Romantic Love, a Universal Trait

Romance plays out in innumerable different ways. There is no “right” way to fall in love or to proceed with a relationship. Some people have many different partners. Some marriages are arranged. Some people are workaholics who find love an inconvenience or distraction, and some prioritize finding love above all other parts of life. Regardless of these individual differences, though, romantic love is truly universal.

Love Around the World

There is a reason that poets and philosophers have been devoted to love since time immemorial. In every culture, in every time, love has been a universal truth. The Kama Sutra was written in India sometime between the first and sixth century AD. Star-crossed lovers in ancient Japan sometimes chose shin ju, or double suicide, when forced to marry other partners. The troubadours of 11th to 13th century France wrote ballads dedicated to the pleasure and pain of falling in love.

Love is no less real in the jaded modern world. In surveys conducted across 168 vastly different cultures around the globe, researchers found evidence of romantic love in a stunning 87%, while they forgot to ask about romance in the remaining 13% of cultures. Clearly, love is here to stay.

Homosexual Love

Despite propaganda to the contrary, gay men and lesbians report falling in love, as well as falling in love at first sight, just as frequently as heterosexual people. They equally desire a committed relationship, and show exactly the same brain activity when gazing at photos of their beloved. There is absolutely no scientific difference between people who identify as gay or straight when it comes to romantic love, beyond the gender of the beloved.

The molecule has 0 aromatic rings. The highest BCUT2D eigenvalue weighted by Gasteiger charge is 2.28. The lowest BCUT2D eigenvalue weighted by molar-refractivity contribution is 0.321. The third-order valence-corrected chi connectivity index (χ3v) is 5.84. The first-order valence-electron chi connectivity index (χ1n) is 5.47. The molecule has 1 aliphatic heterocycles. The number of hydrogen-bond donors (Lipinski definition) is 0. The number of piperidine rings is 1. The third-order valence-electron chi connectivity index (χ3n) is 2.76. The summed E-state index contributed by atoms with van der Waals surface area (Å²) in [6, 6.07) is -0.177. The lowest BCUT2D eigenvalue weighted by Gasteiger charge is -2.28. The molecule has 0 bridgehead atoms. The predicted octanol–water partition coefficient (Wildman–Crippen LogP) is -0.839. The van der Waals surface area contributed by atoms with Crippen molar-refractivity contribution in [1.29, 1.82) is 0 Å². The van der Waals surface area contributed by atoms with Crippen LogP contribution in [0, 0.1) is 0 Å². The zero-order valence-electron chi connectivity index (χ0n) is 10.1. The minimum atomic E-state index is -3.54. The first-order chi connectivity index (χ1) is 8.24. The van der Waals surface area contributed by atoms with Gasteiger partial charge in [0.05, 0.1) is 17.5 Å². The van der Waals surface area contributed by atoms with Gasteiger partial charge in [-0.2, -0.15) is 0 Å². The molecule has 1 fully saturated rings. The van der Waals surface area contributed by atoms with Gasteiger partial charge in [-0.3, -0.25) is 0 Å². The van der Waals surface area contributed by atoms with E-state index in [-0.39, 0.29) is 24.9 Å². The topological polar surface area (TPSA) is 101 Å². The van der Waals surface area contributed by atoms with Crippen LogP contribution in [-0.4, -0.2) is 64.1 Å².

The Animal Kingdom

Interestingly, romantic love is not only a human experience. Many animal species also show behaviors that demonstrate romantic love. Lions, giraffes, and foxes show extended periods of tenderness toward each other. Elephants cuddle for hours. Higher primates such as chimpanzees and baboons form lasting pair bonds that endure even outside of the female estrus cycle.

Animals sometimes even fall in love with another species. A home-raised American gorilla showed distinct signs of infatuation and lovesickness for different human males over a period of time. A moose in Vermont fell in love with a cow, trailing her everywhere for a stunning 76 days before giving up the chase.

Across the animal kingdom, research repeatedly shows that mating is not random. All animals have their favorites and refuse to consider others, even among species that do not form lasting pair bonds.

Romantic love has been the stuff of poetry and ballads since time began. Across cultures and time periods, across different ways of mating and relating, and even across the animal kingdom, romantic love is a universal trait. Regardless of who you are, your position in society, or your family’s expectations, the heart truly wants what it wants, and you may be driven to extremes in your quest to obtain it.

Looking for verifiable information on the science of attraction and relationships? We’re a neuroscientist and a biological anthropologist eager to help you put the Anatomy of Love to work in your own life.

Written by: Lisa Fritscher